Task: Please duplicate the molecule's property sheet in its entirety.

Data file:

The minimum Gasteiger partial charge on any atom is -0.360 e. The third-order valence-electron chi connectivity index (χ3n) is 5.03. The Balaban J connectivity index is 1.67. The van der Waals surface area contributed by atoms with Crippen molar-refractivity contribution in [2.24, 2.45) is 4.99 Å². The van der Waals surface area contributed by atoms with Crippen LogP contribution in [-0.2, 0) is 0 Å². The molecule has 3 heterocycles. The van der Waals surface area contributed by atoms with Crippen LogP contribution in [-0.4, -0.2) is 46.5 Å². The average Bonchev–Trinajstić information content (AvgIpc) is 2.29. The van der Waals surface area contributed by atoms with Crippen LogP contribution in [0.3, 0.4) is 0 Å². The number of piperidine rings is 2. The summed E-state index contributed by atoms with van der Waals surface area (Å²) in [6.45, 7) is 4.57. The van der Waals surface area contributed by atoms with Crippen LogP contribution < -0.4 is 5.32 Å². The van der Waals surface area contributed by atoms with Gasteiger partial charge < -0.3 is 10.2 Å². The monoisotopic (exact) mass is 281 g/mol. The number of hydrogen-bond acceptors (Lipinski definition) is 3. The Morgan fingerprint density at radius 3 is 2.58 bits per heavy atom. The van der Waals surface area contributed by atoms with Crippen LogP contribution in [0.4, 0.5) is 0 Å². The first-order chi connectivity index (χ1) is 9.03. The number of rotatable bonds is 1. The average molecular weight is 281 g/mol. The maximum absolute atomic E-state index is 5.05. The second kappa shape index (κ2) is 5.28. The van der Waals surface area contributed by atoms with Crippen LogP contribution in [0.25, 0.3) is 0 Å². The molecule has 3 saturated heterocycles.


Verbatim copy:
The minimum Gasteiger partial charge on any atom is -0.360 e. The third-order valence-electron chi connectivity index (χ3n) is 5.03. The Balaban J connectivity index is 1.67. The van der Waals surface area contributed by atoms with Crippen molar-refractivity contribution in [2.24, 2.45) is 4.99 Å². The van der Waals surface area contributed by atoms with Crippen LogP contribution in [-0.2, 0) is 0 Å². The molecule has 3 heterocycles. The van der Waals surface area contributed by atoms with Crippen LogP contribution in [-0.4, -0.2) is 46.5 Å². The average Bonchev–Trinajstić information content (AvgIpc) is 2.29. The van der Waals surface area contributed by atoms with Crippen LogP contribution in [0.3, 0.4) is 0 Å². The number of piperidine rings is 2. The summed E-state index contributed by atoms with van der Waals surface area (Å²) in [6.45, 7) is 4.57. The van der Waals surface area contributed by atoms with Crippen LogP contribution < -0.4 is 5.32 Å². The van der Waals surface area contributed by atoms with Gasteiger partial charge < -0.3 is 10.2 Å². The monoisotopic (exact) mass is 281 g/mol. The number of hydrogen-bond acceptors (Lipinski definition) is 3. The Morgan fingerprint density at radius 3 is 2.58 bits per heavy atom. The van der Waals surface area contributed by atoms with Crippen LogP contribution in [0.4, 0.5) is 0 Å². The first-order chi connectivity index (χ1) is 9.03. The number of rotatable bonds is 1. The average molecular weight is 281 g/mol. The maximum absolute atomic E-state index is 5.05. The second kappa shape index (κ2) is 5.28. The van der Waals surface area contributed by atoms with Crippen LogP contribution in [0.25, 0.3) is 0 Å². The molecule has 3 saturated heterocycles.